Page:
“At this time I do not believe I can charge either of the suspects with criminal charges,” said Frost in an April 23 letter to investigator Will Fischer, Washburn County Sheriff’s Office, who had reopened the 2005 investigation. “There is insufficient evidence to prove beyond a reasonable doubt that criminal offenses occurred. I will retain in my office the reports and other materials you presented. If additional evidence becomes available, please advise as I may reconsider this charging situation.”

Frost told the “Advocate” the Archdiocese payment to Brancato could not be used as evidence in a criminal case.

“I can’t go to the jury and say, ‘Look, the Archdiocese paid him money. He must be right,’” said Frost. “It can’t even come in a criminal case. It wouldn’t be admissible.”


After Frost’s decision, Brancato spoke with the “Advocate” and complained that the investigation against the two Illinois men had excluded interviewing four potential key witnesses, including Ryniecki’s brother and niece, who had first-hand knowledge of the living arrangements at the Long Lake cabin where Brancato alleges he was abused, and also of the owners of the nearby Lincolnwood Resort.

“I asked why Ryniecki’s niece was never contacted or interviewed because she knew about the sleeping arrangements,” said Brancato about his conversation with Frost. “She knew about me being there because one of the big issues about me being there was determining the sleeping arrangements and whether or not I was even at the cabin. None of these people were talked to.

“I asked why they never contacted the resort owners next to the cabin, Lincolnwood Resort, because I’ve talked with them in the past, and they knew something wasn’t right with what was going on there. However, they could never pinpoint what it was.”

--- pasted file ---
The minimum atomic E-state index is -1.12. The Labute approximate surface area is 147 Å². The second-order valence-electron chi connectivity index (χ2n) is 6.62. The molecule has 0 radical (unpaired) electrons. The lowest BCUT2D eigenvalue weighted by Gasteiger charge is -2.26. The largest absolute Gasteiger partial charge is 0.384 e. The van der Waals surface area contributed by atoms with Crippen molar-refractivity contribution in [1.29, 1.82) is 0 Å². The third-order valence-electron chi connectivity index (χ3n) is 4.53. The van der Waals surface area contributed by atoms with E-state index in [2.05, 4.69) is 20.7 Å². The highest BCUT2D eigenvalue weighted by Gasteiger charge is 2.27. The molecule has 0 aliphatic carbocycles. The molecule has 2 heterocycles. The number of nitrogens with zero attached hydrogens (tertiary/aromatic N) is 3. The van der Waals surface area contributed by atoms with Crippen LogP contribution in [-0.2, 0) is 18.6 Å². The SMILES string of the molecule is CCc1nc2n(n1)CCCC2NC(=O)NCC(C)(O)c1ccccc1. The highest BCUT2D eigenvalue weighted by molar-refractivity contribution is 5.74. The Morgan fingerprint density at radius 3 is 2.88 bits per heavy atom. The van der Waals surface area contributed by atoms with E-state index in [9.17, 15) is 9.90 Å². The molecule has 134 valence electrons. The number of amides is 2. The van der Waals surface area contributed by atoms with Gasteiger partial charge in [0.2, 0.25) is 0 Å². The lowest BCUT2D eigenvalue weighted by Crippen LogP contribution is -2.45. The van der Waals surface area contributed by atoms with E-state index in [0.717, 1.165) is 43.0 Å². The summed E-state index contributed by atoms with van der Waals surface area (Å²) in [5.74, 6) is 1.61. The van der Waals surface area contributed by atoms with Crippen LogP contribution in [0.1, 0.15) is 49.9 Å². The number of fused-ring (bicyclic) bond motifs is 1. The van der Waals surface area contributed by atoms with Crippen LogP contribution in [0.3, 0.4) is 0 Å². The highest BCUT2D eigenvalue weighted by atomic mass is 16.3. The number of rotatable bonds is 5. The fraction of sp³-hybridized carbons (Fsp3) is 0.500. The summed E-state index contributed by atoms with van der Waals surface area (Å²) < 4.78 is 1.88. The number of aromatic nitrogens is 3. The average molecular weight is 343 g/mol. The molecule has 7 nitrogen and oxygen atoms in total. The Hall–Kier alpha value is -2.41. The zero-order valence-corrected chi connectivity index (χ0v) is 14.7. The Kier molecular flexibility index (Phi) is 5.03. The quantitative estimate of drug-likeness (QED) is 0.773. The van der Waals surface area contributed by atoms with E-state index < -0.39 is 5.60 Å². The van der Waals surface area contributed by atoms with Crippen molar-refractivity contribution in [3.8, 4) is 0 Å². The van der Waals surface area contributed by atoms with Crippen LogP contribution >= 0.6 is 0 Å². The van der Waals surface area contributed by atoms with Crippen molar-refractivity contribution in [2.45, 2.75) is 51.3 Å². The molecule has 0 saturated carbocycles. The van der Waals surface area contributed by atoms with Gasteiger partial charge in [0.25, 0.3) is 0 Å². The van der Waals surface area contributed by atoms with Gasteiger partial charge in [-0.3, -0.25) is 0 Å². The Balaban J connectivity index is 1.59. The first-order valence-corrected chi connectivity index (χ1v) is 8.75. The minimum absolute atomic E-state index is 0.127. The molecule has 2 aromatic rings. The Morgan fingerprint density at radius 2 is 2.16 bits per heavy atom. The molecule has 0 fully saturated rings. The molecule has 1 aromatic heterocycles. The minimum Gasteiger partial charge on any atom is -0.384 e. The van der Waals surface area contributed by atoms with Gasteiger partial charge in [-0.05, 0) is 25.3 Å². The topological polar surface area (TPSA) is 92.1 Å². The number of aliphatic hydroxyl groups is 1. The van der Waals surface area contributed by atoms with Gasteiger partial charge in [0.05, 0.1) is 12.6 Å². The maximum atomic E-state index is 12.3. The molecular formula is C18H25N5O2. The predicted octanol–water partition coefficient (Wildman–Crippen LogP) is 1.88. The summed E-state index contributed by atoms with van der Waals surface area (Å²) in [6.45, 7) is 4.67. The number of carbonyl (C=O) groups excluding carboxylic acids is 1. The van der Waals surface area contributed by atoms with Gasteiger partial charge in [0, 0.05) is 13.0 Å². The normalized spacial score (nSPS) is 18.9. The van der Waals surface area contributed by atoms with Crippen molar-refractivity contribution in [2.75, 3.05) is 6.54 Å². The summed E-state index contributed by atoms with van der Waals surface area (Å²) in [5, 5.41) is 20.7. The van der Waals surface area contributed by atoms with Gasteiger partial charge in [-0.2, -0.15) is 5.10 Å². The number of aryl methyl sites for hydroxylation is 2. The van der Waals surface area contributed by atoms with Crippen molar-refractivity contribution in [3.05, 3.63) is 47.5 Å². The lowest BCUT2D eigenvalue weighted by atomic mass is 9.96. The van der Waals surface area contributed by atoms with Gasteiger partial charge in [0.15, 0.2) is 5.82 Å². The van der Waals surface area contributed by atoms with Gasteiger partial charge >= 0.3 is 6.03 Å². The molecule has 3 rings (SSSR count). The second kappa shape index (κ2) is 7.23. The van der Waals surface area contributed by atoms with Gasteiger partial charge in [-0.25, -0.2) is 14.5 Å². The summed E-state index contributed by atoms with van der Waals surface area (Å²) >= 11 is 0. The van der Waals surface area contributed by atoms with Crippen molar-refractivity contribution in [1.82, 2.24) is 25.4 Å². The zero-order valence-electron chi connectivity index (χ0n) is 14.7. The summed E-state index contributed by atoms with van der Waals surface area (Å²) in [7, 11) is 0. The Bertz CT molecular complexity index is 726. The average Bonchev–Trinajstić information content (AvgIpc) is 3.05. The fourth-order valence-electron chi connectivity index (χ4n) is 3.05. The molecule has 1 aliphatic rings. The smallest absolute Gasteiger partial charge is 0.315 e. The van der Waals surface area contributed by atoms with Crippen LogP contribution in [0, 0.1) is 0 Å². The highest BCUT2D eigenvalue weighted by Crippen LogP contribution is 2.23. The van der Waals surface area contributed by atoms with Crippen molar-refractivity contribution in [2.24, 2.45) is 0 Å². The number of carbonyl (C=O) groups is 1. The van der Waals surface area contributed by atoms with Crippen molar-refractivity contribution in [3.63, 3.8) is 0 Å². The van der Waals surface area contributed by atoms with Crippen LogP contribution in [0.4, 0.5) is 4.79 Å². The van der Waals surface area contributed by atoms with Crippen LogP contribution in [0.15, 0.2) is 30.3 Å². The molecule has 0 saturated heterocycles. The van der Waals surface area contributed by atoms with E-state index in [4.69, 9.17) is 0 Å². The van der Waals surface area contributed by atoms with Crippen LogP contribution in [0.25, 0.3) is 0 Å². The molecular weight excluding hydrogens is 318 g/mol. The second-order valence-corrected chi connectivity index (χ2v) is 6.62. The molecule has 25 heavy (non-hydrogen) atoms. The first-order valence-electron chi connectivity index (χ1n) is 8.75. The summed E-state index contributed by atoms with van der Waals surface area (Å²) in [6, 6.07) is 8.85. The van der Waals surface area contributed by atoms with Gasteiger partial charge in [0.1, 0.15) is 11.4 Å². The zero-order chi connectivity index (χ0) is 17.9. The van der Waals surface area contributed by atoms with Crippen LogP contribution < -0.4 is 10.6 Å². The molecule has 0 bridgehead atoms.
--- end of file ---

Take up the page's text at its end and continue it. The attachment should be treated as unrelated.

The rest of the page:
Brancato said he also asked Frost why a former priest at the Wheeling school, Vincent McCaffree, now serving a federal prison sentence for child pornography, who knew both Ryniecki and Steel, had not been interviewed about his case.

“He [McCaffree] admittedly stated in court he had molested over 100 boys,” said Brancato. “Of course I was not one of them, but this was the same time I was being molested by Steel and Ryniecki at the same rectory. Why was he never interviewed to see if he would talk? None of these things were answered. I was given the answer, well, it could go one way or the other, but I’m not about to spend the resources investigating this case any further.”

Frost said his office does not do the investigations – the sheriff’s office does – and cost is not an issue in pursuing an investigation.

“In all the years I have prosecuted cases, the cost has never entered my mind,” said Frost. “It is not a factor, and that’s the same for the law enforcement people I’ve worked with over the years. If there is something out there that needs to be remedied, we are willing to put in the resources.”